When Charles S. Stratton was born in 1838, he was a large baby, perfect in every way. But then he stopped growing. At age four, though a happy and mischievous child, he was just over two feet tall and weighed only fifteen pounds—the exact same size he had been as a seven-month-old baby. It was then that the notorious showman P.T. Barnum dubbed him Tom Thumb and put him on display, touring him around the world as a curiosity. A natural performer, Charley became enormously popular and wealthy, more so than any other performer before him. In this spirited biography—the first on its subject—George Sullivan recounts the fascinating adventures of Tom Thumb, and raises challenging questions about what constitutes exploitation—both in the 19th century and today.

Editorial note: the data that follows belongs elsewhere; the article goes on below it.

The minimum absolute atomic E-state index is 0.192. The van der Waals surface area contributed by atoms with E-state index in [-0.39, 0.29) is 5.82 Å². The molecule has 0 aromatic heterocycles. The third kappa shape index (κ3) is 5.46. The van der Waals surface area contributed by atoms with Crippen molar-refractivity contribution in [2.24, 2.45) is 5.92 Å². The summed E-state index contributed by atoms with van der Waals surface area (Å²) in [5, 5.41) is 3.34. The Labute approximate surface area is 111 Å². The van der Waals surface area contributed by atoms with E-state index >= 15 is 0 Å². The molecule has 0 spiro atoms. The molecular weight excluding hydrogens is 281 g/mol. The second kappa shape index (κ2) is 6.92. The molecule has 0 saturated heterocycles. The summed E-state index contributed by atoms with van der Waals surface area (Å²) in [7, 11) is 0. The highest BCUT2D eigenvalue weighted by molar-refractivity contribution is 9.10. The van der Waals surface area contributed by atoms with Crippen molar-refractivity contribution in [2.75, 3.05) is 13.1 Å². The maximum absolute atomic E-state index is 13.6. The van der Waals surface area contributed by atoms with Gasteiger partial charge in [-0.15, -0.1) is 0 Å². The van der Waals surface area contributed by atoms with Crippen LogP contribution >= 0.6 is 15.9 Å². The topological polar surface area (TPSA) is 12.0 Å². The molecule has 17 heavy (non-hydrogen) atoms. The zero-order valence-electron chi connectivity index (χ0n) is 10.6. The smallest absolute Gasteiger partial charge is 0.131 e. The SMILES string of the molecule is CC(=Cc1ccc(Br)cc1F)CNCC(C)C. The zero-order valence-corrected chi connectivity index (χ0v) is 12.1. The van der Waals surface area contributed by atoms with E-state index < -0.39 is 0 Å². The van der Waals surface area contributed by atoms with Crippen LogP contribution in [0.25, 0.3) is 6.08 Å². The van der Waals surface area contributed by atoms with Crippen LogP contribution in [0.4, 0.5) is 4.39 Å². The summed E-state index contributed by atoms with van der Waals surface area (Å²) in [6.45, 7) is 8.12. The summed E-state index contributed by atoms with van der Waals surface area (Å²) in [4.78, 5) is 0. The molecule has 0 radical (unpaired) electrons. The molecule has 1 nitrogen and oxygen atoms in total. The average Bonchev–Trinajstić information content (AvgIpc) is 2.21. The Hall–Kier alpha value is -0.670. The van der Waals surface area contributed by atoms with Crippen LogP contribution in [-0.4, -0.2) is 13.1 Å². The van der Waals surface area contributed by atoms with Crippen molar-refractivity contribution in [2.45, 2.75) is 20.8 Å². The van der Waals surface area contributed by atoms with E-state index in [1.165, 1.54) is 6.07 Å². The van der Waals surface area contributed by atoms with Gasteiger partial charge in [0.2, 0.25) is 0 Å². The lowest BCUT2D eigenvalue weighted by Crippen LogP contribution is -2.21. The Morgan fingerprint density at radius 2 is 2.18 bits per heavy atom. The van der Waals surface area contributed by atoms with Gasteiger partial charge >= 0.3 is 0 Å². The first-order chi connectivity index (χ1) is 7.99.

Baker & Taylor Little Tom's curiosity gets him into several dangerous situations, but he faces his greatest peril when he attempts to protect King Arthur's court from a giant
Baker & Taylor After many adventures, a tiny boy, no bigger than his father's thumb, earns a place as the smallest Knight of the Round Table.